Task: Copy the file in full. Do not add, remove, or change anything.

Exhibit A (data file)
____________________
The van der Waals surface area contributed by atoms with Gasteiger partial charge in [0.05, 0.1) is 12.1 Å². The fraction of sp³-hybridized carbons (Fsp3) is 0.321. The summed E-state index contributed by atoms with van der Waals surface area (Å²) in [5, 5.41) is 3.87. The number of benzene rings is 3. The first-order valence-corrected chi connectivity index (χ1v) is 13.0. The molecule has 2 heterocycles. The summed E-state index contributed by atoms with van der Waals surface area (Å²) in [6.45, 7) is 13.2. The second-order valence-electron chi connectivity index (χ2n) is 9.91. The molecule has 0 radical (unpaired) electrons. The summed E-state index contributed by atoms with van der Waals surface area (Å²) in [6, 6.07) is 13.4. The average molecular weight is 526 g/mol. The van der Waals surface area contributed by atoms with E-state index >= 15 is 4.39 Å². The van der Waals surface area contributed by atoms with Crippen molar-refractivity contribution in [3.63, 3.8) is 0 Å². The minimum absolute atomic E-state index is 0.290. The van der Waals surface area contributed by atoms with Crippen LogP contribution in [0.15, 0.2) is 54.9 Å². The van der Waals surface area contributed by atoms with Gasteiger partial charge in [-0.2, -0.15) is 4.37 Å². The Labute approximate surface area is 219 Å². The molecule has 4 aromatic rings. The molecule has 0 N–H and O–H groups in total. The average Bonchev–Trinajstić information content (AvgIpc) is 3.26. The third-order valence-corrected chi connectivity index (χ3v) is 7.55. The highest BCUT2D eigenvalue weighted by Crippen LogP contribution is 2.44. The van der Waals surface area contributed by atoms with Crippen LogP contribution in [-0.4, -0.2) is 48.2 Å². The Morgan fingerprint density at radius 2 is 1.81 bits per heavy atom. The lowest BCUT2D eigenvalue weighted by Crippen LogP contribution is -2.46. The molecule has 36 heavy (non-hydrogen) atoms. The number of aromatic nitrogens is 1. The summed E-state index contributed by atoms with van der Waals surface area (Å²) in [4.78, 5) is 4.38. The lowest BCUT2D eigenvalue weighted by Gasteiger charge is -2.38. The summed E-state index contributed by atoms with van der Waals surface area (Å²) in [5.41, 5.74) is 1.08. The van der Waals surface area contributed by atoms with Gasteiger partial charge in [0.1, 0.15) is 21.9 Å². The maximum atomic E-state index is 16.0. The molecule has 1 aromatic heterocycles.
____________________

The van der Waals surface area contributed by atoms with Gasteiger partial charge in [0.05, 0.1) is 12.1 Å². The fraction of sp³-hybridized carbons (Fsp3) is 0.321. The summed E-state index contributed by atoms with van der Waals surface area (Å²) in [5, 5.41) is 3.87. The number of benzene rings is 3. The first-order valence-corrected chi connectivity index (χ1v) is 13.0. The molecule has 2 heterocycles. The summed E-state index contributed by atoms with van der Waals surface area (Å²) in [6.45, 7) is 13.2. The second-order valence-electron chi connectivity index (χ2n) is 9.91. The molecule has 0 radical (unpaired) electrons. The summed E-state index contributed by atoms with van der Waals surface area (Å²) in [6, 6.07) is 13.4. The average molecular weight is 526 g/mol. The van der Waals surface area contributed by atoms with E-state index >= 15 is 4.39 Å². The van der Waals surface area contributed by atoms with Crippen molar-refractivity contribution in [3.63, 3.8) is 0 Å². The minimum absolute atomic E-state index is 0.290. The van der Waals surface area contributed by atoms with Crippen LogP contribution in [0.15, 0.2) is 54.9 Å². The van der Waals surface area contributed by atoms with Gasteiger partial charge in [-0.2, -0.15) is 4.37 Å². The Labute approximate surface area is 219 Å². The molecule has 4 aromatic rings. The molecule has 0 N–H and O–H groups in total. The average Bonchev–Trinajstić information content (AvgIpc) is 3.26. The third-order valence-corrected chi connectivity index (χ3v) is 7.55. The highest BCUT2D eigenvalue weighted by Crippen LogP contribution is 2.44. The van der Waals surface area contributed by atoms with Crippen LogP contribution in [-0.4, -0.2) is 48.2 Å². The Morgan fingerprint density at radius 2 is 1.81 bits per heavy atom. The lowest BCUT2D eigenvalue weighted by Crippen LogP contribution is -2.46. The molecule has 36 heavy (non-hydrogen) atoms. The number of aromatic nitrogens is 1. The summed E-state index contributed by atoms with van der Waals surface area (Å²) in [4.78, 5) is 4.38. The lowest BCUT2D eigenvalue weighted by Gasteiger charge is -2.38. The summed E-state index contributed by atoms with van der Waals surface area (Å²) in [5.41, 5.74) is 1.08. The van der Waals surface area contributed by atoms with Gasteiger partial charge in [0.1, 0.15) is 21.9 Å². The maximum atomic E-state index is 16.0. The molecule has 1 aromatic heterocycles.